Childhood Obesity

Living Well in Myanmar

When children get too big

Childhood obesity is a public health epidemic that is well established in many Western countries and will likely be a threat to Myanmar in the coming years. The Centers for Disease Control in the US has found that one third of the nation’s children are overweight or obese. An unhealthy weight in childhood puts kids at increased risk of developing later in life high blood pressure, high cholesterol, diabetes, liver disease, musculoskeletal problems and possibly cancer.

Researchers in Italy recently examined and ran blood tests on 600 newly overweight children between the ages of 2 and 6.  They found that 40 percent had at least one abnormal blood sugar, cholesterol or blood pressure finding.  Furthermore 30 percent of the kids already had a buildup of fat deposits in the liver.

Children become overweight due to a complicated mix of reasons, including poor family eating habits, easy access to unhealthy foods, increased wealth, low levels of physical activity and societal perceptions of a “healthy” weight. Although doctors and publichealth policymakers are keenly aware of the implications for national wellness and health budgets, so far no population-wide interventions have been proven to stem the tide of childhood obesity.

In my personal experience caring for Mexican migrant workers in my clinic in California, parents often describe their children with pride as buengordito, which loosely translates to “nice and chunky”. If parents struggled for food in their own childhood, perhaps they are inclined to think of being overweight  as a sign of new personal prosperity.

I have not observed this belief pattern as often in my time working with families in Yangon, and it is not useful to assume two cultures are similar because they are both predominately poor. But we can safely hypothesise that an emerging middle class in Myanmar might perceive overweight children differently than health practitioners.

Support for this hypothesis comes from a research study published earlier this year in Pediatrics. The authors compiled data from 69 studies involving 16,000 children across a wide range of countries and concluded that 51 percent of parents with an overweight or obese child thought their child had a normal weight. The underestimation of weight was more likely to occur for children who were less than 5 years old. At this early stage of child development, this misperception is particularly dangerous since kids who are overweight in kindergarten are five times more likely to be overweight at 12 years old.

Last week the same medical journal, Pediatrics, published more worrisome data showing that over the last 20 years parents have become 24 percent less likely to identify a weight problem in their children.

Unfortunately Myanmar is positioned to suffer from the dreaded “double burden” of disease in the coming decades.  This happens when a developing country that is still attempting to address infectious diseases like malaria and tuberculosis – which have largely been controlled in developed countries – is faced increasingly and at the same time with lifestyle-modulated non-communicable chronic diseases such as diabetes, heart disease and cancer.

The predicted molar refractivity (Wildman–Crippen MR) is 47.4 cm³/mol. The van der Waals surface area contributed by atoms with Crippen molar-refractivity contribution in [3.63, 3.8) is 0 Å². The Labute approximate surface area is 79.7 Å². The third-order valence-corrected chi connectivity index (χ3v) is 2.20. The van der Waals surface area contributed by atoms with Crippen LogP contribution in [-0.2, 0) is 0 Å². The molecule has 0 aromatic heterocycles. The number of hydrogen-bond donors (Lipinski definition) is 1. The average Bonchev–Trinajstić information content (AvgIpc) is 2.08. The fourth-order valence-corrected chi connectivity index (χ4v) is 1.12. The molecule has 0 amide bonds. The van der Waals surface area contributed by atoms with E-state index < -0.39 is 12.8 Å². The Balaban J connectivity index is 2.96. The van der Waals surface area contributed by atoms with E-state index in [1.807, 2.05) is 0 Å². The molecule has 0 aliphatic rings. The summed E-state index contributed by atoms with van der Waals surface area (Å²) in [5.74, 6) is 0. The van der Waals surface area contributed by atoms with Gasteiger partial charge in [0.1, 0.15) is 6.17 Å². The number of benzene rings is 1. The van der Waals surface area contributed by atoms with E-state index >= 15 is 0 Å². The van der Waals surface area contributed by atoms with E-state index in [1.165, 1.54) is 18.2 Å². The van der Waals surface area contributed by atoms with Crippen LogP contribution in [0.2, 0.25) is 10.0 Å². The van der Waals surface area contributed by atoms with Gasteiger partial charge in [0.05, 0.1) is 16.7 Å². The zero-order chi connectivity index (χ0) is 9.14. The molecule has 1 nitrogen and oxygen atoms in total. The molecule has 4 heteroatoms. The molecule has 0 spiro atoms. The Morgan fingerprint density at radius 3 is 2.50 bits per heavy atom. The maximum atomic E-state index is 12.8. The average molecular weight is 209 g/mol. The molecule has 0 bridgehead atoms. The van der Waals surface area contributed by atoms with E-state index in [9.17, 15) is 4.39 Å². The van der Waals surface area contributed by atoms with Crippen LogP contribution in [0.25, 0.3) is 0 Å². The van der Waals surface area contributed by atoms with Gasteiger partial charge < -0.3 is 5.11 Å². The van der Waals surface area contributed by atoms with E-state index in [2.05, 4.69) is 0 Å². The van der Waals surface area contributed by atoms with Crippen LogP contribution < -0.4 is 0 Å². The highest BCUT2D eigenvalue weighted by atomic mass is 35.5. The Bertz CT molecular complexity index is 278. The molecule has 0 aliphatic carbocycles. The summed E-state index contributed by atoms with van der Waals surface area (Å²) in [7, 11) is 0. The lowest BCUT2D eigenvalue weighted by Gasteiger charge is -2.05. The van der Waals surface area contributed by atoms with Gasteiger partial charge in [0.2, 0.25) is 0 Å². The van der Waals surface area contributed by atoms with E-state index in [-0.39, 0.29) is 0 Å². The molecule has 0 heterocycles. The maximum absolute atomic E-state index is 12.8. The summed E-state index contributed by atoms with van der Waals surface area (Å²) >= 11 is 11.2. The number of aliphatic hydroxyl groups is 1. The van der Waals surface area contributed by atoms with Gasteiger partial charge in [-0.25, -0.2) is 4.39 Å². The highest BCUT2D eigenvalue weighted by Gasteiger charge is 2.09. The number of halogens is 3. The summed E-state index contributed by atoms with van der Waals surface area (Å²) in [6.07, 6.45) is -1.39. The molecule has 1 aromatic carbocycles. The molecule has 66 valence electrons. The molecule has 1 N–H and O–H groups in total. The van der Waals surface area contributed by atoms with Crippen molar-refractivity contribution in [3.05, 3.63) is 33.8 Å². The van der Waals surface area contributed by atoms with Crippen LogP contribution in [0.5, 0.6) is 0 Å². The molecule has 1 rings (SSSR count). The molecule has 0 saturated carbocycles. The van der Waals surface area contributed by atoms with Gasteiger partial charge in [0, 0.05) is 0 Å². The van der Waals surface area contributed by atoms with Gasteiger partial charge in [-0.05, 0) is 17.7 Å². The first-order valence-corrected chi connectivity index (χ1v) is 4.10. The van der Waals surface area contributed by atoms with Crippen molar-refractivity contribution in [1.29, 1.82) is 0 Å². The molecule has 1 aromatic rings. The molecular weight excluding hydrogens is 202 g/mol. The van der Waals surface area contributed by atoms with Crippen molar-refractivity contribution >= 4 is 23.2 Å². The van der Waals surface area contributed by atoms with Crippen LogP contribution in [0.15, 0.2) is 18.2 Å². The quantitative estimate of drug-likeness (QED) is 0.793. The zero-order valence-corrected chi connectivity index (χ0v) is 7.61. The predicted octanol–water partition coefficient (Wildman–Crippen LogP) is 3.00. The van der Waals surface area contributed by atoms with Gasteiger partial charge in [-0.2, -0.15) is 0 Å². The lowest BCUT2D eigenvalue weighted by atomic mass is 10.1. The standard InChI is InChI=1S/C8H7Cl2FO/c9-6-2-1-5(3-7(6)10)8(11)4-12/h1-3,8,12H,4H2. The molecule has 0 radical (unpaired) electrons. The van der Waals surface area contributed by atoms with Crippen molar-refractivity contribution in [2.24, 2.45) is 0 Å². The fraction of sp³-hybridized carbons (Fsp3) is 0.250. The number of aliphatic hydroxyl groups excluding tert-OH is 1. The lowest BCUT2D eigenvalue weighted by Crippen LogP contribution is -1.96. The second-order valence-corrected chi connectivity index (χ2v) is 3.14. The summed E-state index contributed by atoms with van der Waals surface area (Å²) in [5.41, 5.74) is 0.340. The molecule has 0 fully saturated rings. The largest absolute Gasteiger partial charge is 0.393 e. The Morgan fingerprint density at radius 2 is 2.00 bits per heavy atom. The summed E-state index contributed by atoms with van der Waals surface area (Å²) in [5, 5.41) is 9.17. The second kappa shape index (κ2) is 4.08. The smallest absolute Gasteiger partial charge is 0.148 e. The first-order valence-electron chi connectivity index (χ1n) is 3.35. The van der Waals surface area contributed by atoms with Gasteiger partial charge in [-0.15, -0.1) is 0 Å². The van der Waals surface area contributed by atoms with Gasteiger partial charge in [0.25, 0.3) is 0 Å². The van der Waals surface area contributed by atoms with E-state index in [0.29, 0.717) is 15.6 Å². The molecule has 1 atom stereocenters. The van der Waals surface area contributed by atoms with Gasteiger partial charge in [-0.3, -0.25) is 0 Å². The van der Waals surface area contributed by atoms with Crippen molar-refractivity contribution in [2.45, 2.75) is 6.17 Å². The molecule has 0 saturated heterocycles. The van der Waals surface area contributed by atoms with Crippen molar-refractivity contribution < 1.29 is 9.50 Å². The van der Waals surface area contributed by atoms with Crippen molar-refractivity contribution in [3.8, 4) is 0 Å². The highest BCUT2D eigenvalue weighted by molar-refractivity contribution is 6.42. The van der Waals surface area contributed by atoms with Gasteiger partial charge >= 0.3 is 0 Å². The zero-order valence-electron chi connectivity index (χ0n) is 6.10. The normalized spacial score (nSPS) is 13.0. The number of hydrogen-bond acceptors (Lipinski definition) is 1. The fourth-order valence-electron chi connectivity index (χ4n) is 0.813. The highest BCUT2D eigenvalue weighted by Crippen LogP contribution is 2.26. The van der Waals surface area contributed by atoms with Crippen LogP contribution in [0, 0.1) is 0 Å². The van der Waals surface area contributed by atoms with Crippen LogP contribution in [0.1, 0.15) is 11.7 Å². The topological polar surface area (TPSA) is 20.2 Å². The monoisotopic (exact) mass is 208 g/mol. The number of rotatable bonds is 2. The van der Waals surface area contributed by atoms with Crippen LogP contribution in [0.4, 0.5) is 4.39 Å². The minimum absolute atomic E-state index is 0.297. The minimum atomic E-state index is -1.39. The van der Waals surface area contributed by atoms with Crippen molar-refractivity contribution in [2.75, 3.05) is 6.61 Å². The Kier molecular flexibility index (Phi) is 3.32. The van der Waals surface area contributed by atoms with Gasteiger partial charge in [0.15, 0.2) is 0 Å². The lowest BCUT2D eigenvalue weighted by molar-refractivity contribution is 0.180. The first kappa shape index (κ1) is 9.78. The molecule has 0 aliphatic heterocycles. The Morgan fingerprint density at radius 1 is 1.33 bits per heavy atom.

Obesity in Myanmar will be a strong contributor to most chronic diseases and threatens to develop in childhood for those born into an emerging middle class. Deciding where and how to allocate resources in the face of the double burden will be the greatest challenge facing Myanmar’s public health decision-makers and the international agencies that often control the purse strings. 

In the meantime there are several things parents can do to prevent or respond to an overweight child:

·      Focus on drinking mostly water, or water with a tiny bit of juice. There are no health benefits to drinking juice and usually it leads to consumption of excessive calories.

·      Restrict milk consumption to 1-2 small glasses per day of low-fat milk.

·      Eat three regular meals per day, including a healthy breakfast. Any additional snacks should be eaten at the same table or location as meals.

·      Snacks should consist of  fruits and vegetables rather than processed foods.

·      Aim for outdoor activity every day. Total screen time (TV, computer, phone, etc) should be less than 2 hours per day. 

At the same time, doctors have a responsibility to review a child’s weight and height at every visit, and be willing to discuss what can be a sensitive issue.  As obesity rates in many communities grow, misinterpreting a child’s weight as normal becomes more likely.  Parents might also be intimidated by the stigmatization of obesity and be afraid to label their child as overweight for fear of reduced self-confidence or bullying. 

Increasingly it looks like dietary habits in early childhood, and perhaps even in-utero, greatly influence dietary behavior in later life. Researchers in Australia recently found that parents who enforced nutritious eating between age 12-16 months had children who were less likely to become overweight through their growing years and thereby less likely to suffer from the chronic diseases mentioned above. Helping parents understand the risks of obesity becomes essential as it increasingly appears that lifetime food habits begin early in life and impact the long-term health of children  © Christoph Gelsdorf 2013